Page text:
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PART I--PROLOGUE OR HISTORICAL INTRODUCTION IN PROSE-- (Job 1:1-2:13)
Job 1:1-5. THE HOLINESS OF JOB, HIS WEALTH, &c.
1. Uz--north of Arabia-Deserta, lying towards the Euphrates. It
was in this neighborhood, and not in that of Idumea, that the Chaldeans
and Sabeans who plundered him dwell. The Arabs divide their country
into the north, called Sham, or "the left"; and the south, called
Yemen, or "the right"; for they faced east; and so the west was on
their left, and the south on their right. Arabia-Deserta was on the
east, Arabia-Petræa on the west, and Arabia-Felix on the south.
3. she-asses--prized on account of their milk, and for riding
Houses and lands are not mentioned among the emir's wealth, as nomadic
tribes dwell in movable tents and live chiefly by pasture, the right to
the soil not being appropriated by individuals. The "five hundred yoke
of oxen" imply, however, that Job tilled the soil. He seems also to
have had a dwelling in a town, in which respect he differed from the
patriarchs. Camels are well called "ships of the desert," especially
valuable for caravans, as being able to lay in a store of water that
suffices them for days, and to sustain life on a very few thistles or
4. every one his day--namely, the birthday (Job 3:1). Implying the love and harmony of the members of the family, as contrasted with the ruin which soon broke up such a scene of happiness. The sisters are specified, as these feasts were not for revelry, which would be inconsistent with the presence of sisters. These latter were invited by the brothers, though they gave no invitations in return.
5. when the days of their feasting were gone about--that is, at the
end of all the birthdays collectively, when the banquets had gone round
through all the families.
Job 1:6-12. SATAN, APPEARING BEFORE GOD, FALSELY ACCUSES JOB.
6. sons of God--angels
They present themselves to render account of their "ministry" in other
parts of the universe
7. going to and fro--rather, "hurrying rapidly to and fro." The original idea in Arabic is the heat of haste (Mt 12:43; 1Pe 5:8). Satan seems to have had some peculiar connection with this earth. Perhaps he was formerly its ruler under God. Man succeeded to the vice royalty (Ge 1:26; Ps 8:6). Man then lost it and Satan became prince of this world. The Son of man (Ps 8:4) --the representative man, regains the forfeited inheritance (Re 11:15). Satan's replies are characteristically curt and short. When the angels appear before God, Satan is among them, even as there was a Judas among the apostles.
9. fear God for naught--It is a mark of the children of Satan to sneer and not give credit to any for disinterested piety. Not so much God's gifts, as God Himself is "the reward" of His people (Ge 15:1).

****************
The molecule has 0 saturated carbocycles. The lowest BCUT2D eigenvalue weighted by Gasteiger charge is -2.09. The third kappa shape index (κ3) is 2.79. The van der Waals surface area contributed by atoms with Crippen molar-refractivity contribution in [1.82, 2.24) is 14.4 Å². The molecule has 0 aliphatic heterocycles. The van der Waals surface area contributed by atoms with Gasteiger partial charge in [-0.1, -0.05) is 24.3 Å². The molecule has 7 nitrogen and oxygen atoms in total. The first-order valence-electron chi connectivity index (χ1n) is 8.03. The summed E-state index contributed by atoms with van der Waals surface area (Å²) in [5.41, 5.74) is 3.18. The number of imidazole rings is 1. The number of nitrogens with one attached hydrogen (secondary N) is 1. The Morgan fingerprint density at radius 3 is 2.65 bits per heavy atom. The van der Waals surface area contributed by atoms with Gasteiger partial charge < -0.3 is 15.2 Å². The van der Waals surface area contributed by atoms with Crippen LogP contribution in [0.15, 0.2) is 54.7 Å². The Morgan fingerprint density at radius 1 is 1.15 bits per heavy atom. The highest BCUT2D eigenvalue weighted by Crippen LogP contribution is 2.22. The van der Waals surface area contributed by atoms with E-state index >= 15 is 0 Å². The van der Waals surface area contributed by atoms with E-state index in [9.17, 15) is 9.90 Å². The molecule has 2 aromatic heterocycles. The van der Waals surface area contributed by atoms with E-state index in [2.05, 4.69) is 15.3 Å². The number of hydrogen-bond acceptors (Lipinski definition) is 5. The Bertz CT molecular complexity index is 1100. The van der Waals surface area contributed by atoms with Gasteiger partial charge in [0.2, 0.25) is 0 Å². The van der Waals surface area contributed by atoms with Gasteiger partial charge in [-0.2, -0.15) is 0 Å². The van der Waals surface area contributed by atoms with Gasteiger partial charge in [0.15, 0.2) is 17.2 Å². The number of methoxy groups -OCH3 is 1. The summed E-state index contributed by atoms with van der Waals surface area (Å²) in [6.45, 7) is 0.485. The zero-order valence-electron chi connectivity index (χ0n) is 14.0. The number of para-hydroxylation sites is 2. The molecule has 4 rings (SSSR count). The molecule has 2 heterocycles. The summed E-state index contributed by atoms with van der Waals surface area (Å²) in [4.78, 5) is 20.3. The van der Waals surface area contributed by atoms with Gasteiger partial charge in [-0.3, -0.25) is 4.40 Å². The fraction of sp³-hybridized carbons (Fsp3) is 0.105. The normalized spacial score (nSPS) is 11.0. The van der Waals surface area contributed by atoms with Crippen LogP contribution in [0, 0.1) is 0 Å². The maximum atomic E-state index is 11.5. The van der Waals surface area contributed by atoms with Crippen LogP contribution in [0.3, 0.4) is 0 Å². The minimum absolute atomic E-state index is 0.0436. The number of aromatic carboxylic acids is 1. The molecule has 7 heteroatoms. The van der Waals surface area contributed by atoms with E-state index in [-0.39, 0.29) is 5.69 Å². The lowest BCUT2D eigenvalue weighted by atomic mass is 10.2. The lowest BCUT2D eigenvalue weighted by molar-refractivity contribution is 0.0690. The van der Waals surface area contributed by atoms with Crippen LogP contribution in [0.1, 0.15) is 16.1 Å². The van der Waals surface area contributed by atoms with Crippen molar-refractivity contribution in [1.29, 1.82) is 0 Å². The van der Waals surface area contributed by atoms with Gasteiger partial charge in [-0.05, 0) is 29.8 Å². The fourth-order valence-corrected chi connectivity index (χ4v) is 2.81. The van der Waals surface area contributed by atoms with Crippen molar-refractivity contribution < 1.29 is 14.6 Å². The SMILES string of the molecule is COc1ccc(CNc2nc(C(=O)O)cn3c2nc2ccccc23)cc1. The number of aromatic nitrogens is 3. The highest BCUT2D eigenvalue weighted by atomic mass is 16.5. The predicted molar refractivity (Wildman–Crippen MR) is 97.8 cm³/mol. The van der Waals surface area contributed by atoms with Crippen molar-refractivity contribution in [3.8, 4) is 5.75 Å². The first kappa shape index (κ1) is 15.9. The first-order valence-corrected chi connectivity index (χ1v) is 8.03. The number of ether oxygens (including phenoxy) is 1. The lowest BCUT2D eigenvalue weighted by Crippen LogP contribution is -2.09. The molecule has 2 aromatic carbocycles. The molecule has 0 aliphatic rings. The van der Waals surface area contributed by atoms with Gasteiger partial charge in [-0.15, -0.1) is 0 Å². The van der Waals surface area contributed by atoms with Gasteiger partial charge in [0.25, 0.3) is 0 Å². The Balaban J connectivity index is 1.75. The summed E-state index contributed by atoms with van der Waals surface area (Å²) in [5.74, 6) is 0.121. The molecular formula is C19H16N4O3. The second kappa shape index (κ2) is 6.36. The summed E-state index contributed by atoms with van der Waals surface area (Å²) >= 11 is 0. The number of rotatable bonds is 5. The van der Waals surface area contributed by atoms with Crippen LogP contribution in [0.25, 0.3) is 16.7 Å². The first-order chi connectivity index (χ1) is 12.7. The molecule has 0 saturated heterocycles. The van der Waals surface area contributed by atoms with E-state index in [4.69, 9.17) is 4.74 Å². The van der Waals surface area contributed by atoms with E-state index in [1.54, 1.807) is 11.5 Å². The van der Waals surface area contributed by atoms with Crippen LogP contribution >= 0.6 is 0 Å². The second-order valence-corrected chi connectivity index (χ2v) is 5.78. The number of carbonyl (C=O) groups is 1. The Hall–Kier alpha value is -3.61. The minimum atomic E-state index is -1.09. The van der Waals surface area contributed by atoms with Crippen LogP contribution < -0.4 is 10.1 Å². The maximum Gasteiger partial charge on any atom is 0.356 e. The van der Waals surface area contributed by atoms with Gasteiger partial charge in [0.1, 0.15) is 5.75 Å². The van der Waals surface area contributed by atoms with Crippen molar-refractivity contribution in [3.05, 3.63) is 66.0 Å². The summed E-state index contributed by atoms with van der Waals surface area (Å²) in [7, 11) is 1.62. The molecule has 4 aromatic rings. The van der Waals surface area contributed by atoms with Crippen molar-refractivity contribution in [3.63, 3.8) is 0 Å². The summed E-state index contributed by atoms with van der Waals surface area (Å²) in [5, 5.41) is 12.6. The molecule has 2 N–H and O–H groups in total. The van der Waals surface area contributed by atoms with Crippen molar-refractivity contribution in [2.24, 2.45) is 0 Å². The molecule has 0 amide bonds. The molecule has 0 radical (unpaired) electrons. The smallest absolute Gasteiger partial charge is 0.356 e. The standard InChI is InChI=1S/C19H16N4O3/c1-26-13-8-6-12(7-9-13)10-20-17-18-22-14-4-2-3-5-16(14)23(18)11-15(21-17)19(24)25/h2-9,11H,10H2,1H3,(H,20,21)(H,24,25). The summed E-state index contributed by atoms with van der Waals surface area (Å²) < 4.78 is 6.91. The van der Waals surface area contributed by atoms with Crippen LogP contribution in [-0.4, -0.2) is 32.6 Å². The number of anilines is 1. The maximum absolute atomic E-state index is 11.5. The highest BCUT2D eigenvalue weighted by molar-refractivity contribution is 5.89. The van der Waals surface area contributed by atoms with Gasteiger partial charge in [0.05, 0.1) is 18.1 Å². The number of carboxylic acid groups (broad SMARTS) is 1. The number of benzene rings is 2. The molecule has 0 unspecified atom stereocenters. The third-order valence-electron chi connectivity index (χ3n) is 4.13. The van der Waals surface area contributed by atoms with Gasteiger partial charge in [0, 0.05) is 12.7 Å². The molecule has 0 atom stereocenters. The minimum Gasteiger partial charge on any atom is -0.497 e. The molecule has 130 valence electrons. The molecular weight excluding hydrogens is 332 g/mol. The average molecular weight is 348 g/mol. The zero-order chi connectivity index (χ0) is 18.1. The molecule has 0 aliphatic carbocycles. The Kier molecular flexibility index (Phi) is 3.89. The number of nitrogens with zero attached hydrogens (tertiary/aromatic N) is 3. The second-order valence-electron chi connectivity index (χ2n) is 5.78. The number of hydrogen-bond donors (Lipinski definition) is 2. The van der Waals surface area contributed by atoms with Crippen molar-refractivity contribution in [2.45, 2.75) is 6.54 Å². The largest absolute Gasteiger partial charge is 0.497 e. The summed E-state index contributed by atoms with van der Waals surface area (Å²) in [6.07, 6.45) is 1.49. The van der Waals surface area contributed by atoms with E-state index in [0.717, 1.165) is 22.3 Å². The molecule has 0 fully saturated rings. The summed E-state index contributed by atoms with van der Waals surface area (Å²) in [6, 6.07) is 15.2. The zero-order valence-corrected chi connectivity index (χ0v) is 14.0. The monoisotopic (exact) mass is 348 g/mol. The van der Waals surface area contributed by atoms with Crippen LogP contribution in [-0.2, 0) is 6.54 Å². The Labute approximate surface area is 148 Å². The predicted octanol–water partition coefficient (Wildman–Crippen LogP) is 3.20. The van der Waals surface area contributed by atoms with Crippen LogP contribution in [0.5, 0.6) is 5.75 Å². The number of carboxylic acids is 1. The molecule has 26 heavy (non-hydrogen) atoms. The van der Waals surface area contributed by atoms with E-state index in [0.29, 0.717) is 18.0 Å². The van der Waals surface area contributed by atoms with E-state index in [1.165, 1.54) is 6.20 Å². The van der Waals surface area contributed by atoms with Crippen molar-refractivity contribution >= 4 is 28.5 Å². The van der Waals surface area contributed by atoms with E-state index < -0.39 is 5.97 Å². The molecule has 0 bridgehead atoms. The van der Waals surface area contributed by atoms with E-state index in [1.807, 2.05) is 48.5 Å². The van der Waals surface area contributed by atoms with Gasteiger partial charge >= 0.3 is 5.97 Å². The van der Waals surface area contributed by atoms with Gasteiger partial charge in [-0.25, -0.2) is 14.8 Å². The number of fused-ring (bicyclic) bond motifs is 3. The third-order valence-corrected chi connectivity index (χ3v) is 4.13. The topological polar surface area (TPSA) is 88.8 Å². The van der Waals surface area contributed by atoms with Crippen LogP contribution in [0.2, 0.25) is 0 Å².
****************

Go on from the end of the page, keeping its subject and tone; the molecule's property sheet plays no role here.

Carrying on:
11. curse thee to thy face--in antithesis to God's praise of him (Job 1:8), "one that feareth God." Satan's words are too true of many. Take away their prosperity and you take away their religion (Mal 3:14).
Job 1:13-22. JOB, IN AFFLICTION, BLESSES GOD, &c.
15. Sabeans--not those of Arabia-Felix, but those of Arabia-Deserta,
descending from Sheba, grandson of Abraham and Keturah
The Bedouin Arabs of the present day resemble, in marauding habits,
these Sabeans (compare
16. fire of God--Hebraism for "a mighty fire"; as "cedars of God"--"lofty cedars" [Ps 80:10]. Not lightning, which would not consume all the sheep and servants. UMBREIT understands it of the burning wind of Arabia, called by the Turks "wind of poison." "The prince of the power of the air" [Eph 2:2] is permitted to have control over such destructive agents.
17. Chaldeans--not merely robbers as the Sabeans; but experienced in war, as is implied by "they set in array three bands" (Hab 1:6-8). RAWLINSON distinguishes three periods: 1. When their seat of empire was in the south, towards the confluence of the Tigris and Euphrates. The Chaldean period, from 2300 B.C. to 1500 B.C. In this period was Chedorlaomer (Ge 14:1), the Kudur of Hur or Ur of the Chaldees, in the Assyrian inscriptions, and the conqueror of Syria. 2. From 1500 to 625 B.C., the Assyrian period. 3. From 625 to 538 B.C. (when Cyrus the Persian took Babylon), the Babylonian period. "Chaldees" in Hebrew--Chasaim. They were akin, perhaps, to the Hebrews, as Abraham's sojourn in Ur, and the name "Chesed," a nephew of Abraham, imply. The three bands were probably in order to attack the three separate thousands of Job's camels (Job 1:3).
19. a great wind from the wilderness--south of Job's house. The
tornado came the more violently over the desert, being uninterrupted
20. Job arose--not necessarily from sitting. Inward excitement is implied, and the beginning to do anything. He had heard the other messages calmly, but on hearing of the death of his children, then he arose; or, as EICHORN translates, he started up (2Sa 13:31). The rending of the mantle was the conventional mark of deep grief (Ge 37:34). Orientals wear a tunic or shirt, and loose pantaloons; and over these a flowing mantle (especially great persons and women). Shaving the head was also usual in grief (Jer 41:5; Mic 1:16).
21. Naked-- (1Ti 6:7). "Mother's womb" is poetically the earth, the universal mother (Ec 5:15; 12:7; Ps 139:15). Job herein realizes God's assertion (Job 1:8) against Satan's (Job 1:11). Instead of cursing, he blesses the name of JEHOVAH (Hebrew). The name of Jehovah, is Jehovah Himself, as manifested to us in His attributes (Isa 9:6).
22. nor charged God foolishly--rather, "allowed himself to commit no folly against God" [UMBREIT]. Job 2:10 proves that this is the meaning. Not as Margin "attributed no folly to God." Hasty words against God, though natural in the bitterness of grief, are folly; literally, an "insipid, unsavory" thing (Job 6:6; Jer 23:13, Margin). Folly in Scripture is continually equivalent to wickedness. For when man sins, it is himself, not God, who